Just watched the new Netflix original Lust Stories made by the same quartet of directors who had done Bombay Talkies, and which I had enjoyed. This too is a four in one, and touted to be, if you go by the review in The Telegraph of Kolkata, about lust from the woman’s perspective, and what is more important, does not shame her but makes her feel more liberated, more powerful.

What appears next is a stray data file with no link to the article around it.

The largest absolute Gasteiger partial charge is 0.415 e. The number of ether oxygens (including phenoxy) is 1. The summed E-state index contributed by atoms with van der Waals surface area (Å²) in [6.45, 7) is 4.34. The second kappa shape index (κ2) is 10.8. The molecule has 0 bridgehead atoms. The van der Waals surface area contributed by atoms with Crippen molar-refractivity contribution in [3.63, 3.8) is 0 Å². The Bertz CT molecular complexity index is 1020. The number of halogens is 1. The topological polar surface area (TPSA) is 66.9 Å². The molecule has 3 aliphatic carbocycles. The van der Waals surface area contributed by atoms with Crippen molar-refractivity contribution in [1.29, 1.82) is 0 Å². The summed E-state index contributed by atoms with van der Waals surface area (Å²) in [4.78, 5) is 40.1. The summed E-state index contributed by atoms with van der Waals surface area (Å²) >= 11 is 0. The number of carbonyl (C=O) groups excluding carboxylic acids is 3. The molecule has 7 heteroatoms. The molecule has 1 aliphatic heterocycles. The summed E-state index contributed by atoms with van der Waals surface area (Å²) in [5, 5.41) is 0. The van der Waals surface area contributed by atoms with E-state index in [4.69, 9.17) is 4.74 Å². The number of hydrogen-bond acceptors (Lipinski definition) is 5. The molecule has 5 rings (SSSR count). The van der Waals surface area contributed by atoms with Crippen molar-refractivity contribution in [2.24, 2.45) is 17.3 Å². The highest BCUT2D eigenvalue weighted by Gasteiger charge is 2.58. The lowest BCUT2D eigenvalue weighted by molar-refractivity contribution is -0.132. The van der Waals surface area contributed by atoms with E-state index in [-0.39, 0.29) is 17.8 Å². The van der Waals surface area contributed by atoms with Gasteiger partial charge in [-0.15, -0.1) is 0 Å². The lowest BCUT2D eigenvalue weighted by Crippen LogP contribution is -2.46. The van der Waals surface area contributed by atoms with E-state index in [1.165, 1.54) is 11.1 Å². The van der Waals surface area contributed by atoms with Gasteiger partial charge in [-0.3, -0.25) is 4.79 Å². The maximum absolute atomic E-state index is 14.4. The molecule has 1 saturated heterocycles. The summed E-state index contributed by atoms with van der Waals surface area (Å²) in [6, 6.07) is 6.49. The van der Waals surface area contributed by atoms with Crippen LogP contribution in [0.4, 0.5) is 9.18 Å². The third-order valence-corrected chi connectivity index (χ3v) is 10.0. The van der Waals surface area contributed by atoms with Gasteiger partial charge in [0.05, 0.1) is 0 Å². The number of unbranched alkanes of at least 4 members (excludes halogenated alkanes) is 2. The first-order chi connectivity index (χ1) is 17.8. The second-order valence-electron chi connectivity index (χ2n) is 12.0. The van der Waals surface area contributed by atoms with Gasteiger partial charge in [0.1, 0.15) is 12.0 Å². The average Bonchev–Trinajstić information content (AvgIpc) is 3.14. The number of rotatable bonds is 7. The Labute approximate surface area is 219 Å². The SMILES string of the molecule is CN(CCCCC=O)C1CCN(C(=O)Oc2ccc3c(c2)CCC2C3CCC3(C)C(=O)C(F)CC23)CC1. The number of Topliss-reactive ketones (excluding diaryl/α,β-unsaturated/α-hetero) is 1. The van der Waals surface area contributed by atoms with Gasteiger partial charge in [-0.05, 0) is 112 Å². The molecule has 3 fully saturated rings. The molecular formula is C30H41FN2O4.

I found the first story delightful in a cynical way. The young woman says she is wary about men with whom she has one-night stands, because they get attached and emotional too easily, and start stalking her and attempting to control her life and making a nuisance of themselves in every possible way: they apparently lack the maturity to ‘take it and leave it’ as every smart, modern, liberated person should. Then she turns around and behaves in exactly the way she says she despises in men as soon as she has bedded a very young man – who happens to be one of her students in college – she haunts him, follows him around, rings him up incessantly, screams at him at every imagined slight, tries her utmost to break up his other relationship because she cannot bear to see him with another female, even at a restaurant, and yet, when he, embarrassed and shocked and guilty for no real fault of his own, offers to make her his permanent one and only, snaps at him without a trace of self-consciousness ‘Are you mad? I am a married woman!’ I do hope that the writer/director has been trying to tell us precisely what I have been saying all my adult life: there is nothing universally good about women, many of them can be just as crazy and unpleasant as the worst of men. And I wonder whether it was a deliberate stroke of artistry to show that highly unstable and immature characters like that can become teachers these days... one last thing that this mini-movie brought to mind is something that I have been alternately laughing and grimacing over for quite some time now – the way people all over the world have gone stark, raving mad about ensuring whether or not the sex was consensual, the time is not far off when all men who know what is good for them will get audio recorded- (or better still, written and signed) statements from their about-to-be partners in bed that it was just so, even their own wives, preferably every time they are thinking of doing it, and file the growing mass of paper away in a burglar-proof safe for the day when they will be called for in court. Watch the movie to find out which scene I am talking about (and one very personal take: Radhika Apte is ageing fast and not gracefully, unless the makeup man was told to present her that way).